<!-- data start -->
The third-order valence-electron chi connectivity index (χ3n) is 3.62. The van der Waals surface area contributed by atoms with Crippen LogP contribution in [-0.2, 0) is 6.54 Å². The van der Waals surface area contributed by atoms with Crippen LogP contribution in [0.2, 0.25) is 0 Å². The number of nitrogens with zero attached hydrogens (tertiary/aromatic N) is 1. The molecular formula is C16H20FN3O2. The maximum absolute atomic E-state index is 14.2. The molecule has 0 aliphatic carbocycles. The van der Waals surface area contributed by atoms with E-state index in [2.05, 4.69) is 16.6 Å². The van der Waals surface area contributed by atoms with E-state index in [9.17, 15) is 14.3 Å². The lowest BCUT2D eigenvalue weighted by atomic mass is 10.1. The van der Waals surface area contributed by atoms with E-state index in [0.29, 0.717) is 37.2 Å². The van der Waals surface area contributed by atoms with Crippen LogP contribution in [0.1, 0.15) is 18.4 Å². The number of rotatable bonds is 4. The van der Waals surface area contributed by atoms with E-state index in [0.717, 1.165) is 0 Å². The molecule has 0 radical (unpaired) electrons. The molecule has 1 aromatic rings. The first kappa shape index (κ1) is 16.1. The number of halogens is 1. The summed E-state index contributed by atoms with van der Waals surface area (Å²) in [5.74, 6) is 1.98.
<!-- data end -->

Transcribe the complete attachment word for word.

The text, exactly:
The third-order valence-electron chi connectivity index (χ3n) is 3.62. The van der Waals surface area contributed by atoms with Crippen LogP contribution in [-0.2, 0) is 6.54 Å². The van der Waals surface area contributed by atoms with Crippen LogP contribution in [0.2, 0.25) is 0 Å². The number of nitrogens with zero attached hydrogens (tertiary/aromatic N) is 1. The molecular formula is C16H20FN3O2. The maximum absolute atomic E-state index is 14.2. The molecule has 0 aliphatic carbocycles. The van der Waals surface area contributed by atoms with E-state index in [2.05, 4.69) is 16.6 Å². The van der Waals surface area contributed by atoms with E-state index in [9.17, 15) is 14.3 Å². The lowest BCUT2D eigenvalue weighted by atomic mass is 10.1. The van der Waals surface area contributed by atoms with E-state index in [0.29, 0.717) is 37.2 Å². The van der Waals surface area contributed by atoms with Crippen LogP contribution in [0.1, 0.15) is 18.4 Å². The number of rotatable bonds is 4. The van der Waals surface area contributed by atoms with E-state index in [0.717, 1.165) is 0 Å². The molecule has 0 radical (unpaired) electrons. The molecule has 1 aromatic rings. The first kappa shape index (κ1) is 16.1. The number of halogens is 1. The summed E-state index contributed by atoms with van der Waals surface area (Å²) in [5.74, 6) is 1.98.